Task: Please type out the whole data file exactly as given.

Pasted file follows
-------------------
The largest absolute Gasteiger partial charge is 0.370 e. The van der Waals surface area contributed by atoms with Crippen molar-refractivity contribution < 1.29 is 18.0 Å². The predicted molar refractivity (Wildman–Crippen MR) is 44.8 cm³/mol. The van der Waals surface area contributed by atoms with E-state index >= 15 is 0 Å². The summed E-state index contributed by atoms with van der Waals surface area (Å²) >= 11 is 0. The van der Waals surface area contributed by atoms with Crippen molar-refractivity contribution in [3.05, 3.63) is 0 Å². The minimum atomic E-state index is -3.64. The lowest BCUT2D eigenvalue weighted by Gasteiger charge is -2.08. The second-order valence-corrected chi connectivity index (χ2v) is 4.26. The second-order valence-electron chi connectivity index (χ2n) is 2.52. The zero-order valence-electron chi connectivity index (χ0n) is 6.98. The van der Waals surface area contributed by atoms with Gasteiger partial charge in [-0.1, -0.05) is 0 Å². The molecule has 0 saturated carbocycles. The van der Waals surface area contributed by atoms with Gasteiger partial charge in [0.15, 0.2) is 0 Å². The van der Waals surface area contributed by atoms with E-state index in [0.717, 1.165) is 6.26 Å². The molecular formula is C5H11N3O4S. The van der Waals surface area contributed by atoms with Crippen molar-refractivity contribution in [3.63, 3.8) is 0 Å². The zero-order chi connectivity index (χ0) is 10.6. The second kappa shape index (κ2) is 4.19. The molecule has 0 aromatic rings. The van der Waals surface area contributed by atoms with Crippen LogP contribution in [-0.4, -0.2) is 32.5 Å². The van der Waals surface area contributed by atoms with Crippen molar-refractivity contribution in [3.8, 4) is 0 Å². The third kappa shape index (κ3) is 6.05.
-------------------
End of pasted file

The largest absolute Gasteiger partial charge is 0.370 e. The van der Waals surface area contributed by atoms with Crippen molar-refractivity contribution < 1.29 is 18.0 Å². The predicted molar refractivity (Wildman–Crippen MR) is 44.8 cm³/mol. The van der Waals surface area contributed by atoms with E-state index >= 15 is 0 Å². The summed E-state index contributed by atoms with van der Waals surface area (Å²) >= 11 is 0. The van der Waals surface area contributed by atoms with Crippen molar-refractivity contribution in [3.05, 3.63) is 0 Å². The minimum atomic E-state index is -3.64. The lowest BCUT2D eigenvalue weighted by Gasteiger charge is -2.08. The second-order valence-corrected chi connectivity index (χ2v) is 4.26. The second-order valence-electron chi connectivity index (χ2n) is 2.52. The zero-order valence-electron chi connectivity index (χ0n) is 6.98. The van der Waals surface area contributed by atoms with Gasteiger partial charge in [-0.1, -0.05) is 0 Å². The molecule has 0 saturated carbocycles. The van der Waals surface area contributed by atoms with Gasteiger partial charge in [0.15, 0.2) is 0 Å². The van der Waals surface area contributed by atoms with E-state index in [0.717, 1.165) is 6.26 Å². The molecular formula is C5H11N3O4S. The van der Waals surface area contributed by atoms with Crippen molar-refractivity contribution in [3.63, 3.8) is 0 Å². The zero-order chi connectivity index (χ0) is 10.6. The second kappa shape index (κ2) is 4.19. The molecule has 0 aromatic rings. The van der Waals surface area contributed by atoms with Crippen LogP contribution in [-0.4, -0.2) is 32.5 Å². The van der Waals surface area contributed by atoms with Crippen molar-refractivity contribution in [3.8, 4) is 0 Å². The third kappa shape index (κ3) is 6.05.